In the past, this space has focused on profiles of research or clinical scientists and their individual work. While all VIDI science is by nature collaborative, many of these stories don’t touch on the magnitude of the joint effort required to perform large clinical trials such as those conducted by the HIV Vaccine Trials Network. This month, we profile Dr. Shelly Karuna, VIDI staff physician and protocol team leader for the HVTN.
The HVTN pre-dates and is an integral piece of VIDI, but also includes numerous sites, investigators and collaborators from other institutions around the world. Karuna is part of the HVTN Core Office, centered at VIDI, and is one of four protocol team leaders in the network. Three of the protocol team leaders are medical doctors, and serve as physicians for different HVTN protocols (a protocol eventually develops into a clinical trial, but also encompasses the preparatory work that precedes the trial). The job of a protocol team leader is also to help ensure collaboration and progress during the three important phases of each trial, Karuna said, namely, protocol development, protocol implementation, and post-protocol work. While she is rarely directly involved in generating the ideas that lead to HVTN trials, “the team leaders really facilitate the labor and delivery of our principal investigators’ ideas,” Karuna said.
Karuna, who joined the HVTN in March 2009, moved from California to Seattle in 2002 for a general surgery residency at Virginia Mason Medical Center, and then went on to a master’s degree program in public health at the University of Washington. Although her career took a big shift when she went from surgeon to clinical trial physician for the HVTN, Karuna has long held an interest in HIV/AIDS advocacy. She worked in HIV education in her home state of Louisiana, and continued her connection with AIDS patients and research by volunteering at a hospice for AIDS patients during her undergraduate studies at Duke University, as well as working in the infectious diseases clinic and the health policy department there. Before starting medical school at the University of California, San Diego, Karuna worked as a clinic coordinator for a study run by the AIDS Clinical Trial Group at UC San Francisco.
“From Louisiana to San Francisco, I was floored by the remarkable discrimination against people with the disease,” Karuna said, speaking of her decision to join the HVTN. “HIV is a real intellectual conundrum, and that’s inspiring as well. I was excited about the prospect of being able to combine something that was intellectually interesting with work on behalf of people who clearly could use more advocates."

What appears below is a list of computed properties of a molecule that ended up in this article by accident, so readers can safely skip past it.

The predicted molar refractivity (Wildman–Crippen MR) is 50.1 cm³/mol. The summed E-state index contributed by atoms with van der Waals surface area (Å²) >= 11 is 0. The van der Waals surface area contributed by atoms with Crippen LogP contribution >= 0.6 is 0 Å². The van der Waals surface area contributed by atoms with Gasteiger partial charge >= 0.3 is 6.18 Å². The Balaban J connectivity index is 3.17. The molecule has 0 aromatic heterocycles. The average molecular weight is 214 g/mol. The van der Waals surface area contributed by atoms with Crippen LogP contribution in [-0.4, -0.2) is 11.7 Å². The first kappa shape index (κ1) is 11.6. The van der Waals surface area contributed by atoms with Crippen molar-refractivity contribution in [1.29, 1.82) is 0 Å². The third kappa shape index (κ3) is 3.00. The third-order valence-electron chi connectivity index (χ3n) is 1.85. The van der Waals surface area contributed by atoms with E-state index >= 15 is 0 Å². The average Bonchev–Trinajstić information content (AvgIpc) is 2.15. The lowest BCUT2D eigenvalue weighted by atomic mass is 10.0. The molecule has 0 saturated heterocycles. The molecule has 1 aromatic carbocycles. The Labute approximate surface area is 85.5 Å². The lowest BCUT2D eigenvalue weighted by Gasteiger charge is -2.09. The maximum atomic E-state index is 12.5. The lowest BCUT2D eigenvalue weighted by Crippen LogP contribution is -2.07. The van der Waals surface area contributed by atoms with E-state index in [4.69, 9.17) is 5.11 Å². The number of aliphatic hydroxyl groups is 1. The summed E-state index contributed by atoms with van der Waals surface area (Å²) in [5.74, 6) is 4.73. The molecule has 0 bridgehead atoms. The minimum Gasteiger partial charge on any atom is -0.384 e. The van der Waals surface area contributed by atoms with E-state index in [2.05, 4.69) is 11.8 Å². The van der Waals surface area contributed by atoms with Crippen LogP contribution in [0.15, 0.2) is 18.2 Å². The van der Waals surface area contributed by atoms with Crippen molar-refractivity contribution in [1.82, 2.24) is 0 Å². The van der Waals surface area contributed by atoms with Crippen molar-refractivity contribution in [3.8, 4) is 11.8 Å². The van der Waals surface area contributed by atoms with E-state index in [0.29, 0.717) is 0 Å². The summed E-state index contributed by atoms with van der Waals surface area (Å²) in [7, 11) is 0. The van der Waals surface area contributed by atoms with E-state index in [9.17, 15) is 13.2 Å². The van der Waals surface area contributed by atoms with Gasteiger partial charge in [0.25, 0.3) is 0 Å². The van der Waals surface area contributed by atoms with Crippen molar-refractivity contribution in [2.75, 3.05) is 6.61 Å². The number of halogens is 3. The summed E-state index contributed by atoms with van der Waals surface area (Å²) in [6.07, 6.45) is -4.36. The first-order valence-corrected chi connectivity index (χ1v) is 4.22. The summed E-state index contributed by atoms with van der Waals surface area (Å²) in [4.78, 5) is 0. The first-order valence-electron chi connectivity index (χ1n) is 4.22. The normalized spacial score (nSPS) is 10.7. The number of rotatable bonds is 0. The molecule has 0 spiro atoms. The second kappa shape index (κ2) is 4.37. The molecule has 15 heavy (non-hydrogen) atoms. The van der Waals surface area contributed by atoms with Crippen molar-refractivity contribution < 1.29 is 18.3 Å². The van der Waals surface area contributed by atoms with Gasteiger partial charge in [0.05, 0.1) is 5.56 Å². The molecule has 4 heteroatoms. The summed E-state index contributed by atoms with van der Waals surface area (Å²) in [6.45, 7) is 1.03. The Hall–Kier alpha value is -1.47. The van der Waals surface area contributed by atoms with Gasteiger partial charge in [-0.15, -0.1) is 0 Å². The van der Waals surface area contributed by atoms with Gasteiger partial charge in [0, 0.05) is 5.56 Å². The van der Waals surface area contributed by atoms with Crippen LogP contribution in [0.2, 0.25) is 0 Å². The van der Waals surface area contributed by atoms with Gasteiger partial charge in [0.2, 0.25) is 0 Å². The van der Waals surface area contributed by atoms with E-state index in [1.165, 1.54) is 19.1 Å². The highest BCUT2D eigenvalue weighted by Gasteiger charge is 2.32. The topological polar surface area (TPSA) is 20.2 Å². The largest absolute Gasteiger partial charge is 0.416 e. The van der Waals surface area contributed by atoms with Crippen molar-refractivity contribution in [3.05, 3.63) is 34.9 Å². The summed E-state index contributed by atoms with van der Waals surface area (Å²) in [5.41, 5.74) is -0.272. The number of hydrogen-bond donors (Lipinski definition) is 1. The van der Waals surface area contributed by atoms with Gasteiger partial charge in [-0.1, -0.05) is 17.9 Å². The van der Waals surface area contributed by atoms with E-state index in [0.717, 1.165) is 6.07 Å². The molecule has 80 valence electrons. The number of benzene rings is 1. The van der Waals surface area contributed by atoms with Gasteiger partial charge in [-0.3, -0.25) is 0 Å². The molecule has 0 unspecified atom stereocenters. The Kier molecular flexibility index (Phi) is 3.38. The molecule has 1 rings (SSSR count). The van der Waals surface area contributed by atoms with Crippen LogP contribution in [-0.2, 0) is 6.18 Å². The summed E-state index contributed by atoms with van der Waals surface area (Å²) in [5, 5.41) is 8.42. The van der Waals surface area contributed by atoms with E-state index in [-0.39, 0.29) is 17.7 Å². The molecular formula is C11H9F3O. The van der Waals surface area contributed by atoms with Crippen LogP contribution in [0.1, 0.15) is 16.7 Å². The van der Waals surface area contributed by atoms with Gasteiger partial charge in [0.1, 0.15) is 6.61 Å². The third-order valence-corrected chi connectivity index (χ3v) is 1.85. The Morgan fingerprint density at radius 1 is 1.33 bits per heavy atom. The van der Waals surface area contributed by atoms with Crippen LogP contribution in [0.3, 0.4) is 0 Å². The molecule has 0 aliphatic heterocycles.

Much of Karuna’s current effort is concentrated on serving as protocol team leader for the protocol called HVTN 505, an exploratory clinical trial to test whether a certain HIV vaccine regimen can reduce viral load setpoint as compared to placebo in trial participants who eventually become infected. The trial is currently enrolling participants and will use a similar (but not identical) vaccine to that used in the Step study, a trial which tested a candidate T-cell based HIV vaccine and was halted in 2007 as it did not prevent HIV acquisition. HVTN 505 is a smaller study than the Step study, enrolling 1,350 U.S. men and male-to-female transsexuals who have sex with men. Like the candidate vaccine in the Step study, one of the vaccines in HVTN 505 contains pieces of a virus called adenovirus type 5. In the Step study uncircumcised men who were Ad5 seropositive and received the vaccine had an increased incidence of HIV infection in the early months after vaccine receipt, compared to placebo recipients, so for safety reasons, HVTN 505 will only include circumcised men and MTF transgender women who are Ad5 negative.
Karuna is also protocol team leader for seven other trials and several additional concepts including: a study of a candidate vaccine regimen in South Africa; a study of the feasibility of introducing circumcision and foreskin samples to future vaccine trials; a study of the potential for vaccines to cause vaccine-induced positives on HIV tests; and two trials following participants from previous vaccine trials who became infected with HIV. “This work entails a great deal of group dynamics and interpersonal facilitation, and a lot of collaboration, and that I love,” Karuna said.
Outside of her work with the HVTN, Karuna is interested in patient advocacy, specifically in a field called “shared decision making,” which is a movement to increase patients’ participation and decision making in their own medical care in situations where a variety of preference-sensitive treatment approaches are possible. For example, a patient with early-stage breast cancer might be faced with a choice between a lumpectomy and radiation therapy or a mastectomy, two courses of treatment similar in mortality rate but very different in other respects. With shared decision making, the provider would educate the patient about her treatment choices, the patient would educate the provider about her values and preferences, and the two would come to a decision together. Karuna is a member of the Shared Decision Making Collaborative at the University of Washington, a collaboration working on shared decision making in medical centers in Washington State, which is at the forefront of this movement in the nation.
- Rachel Tompa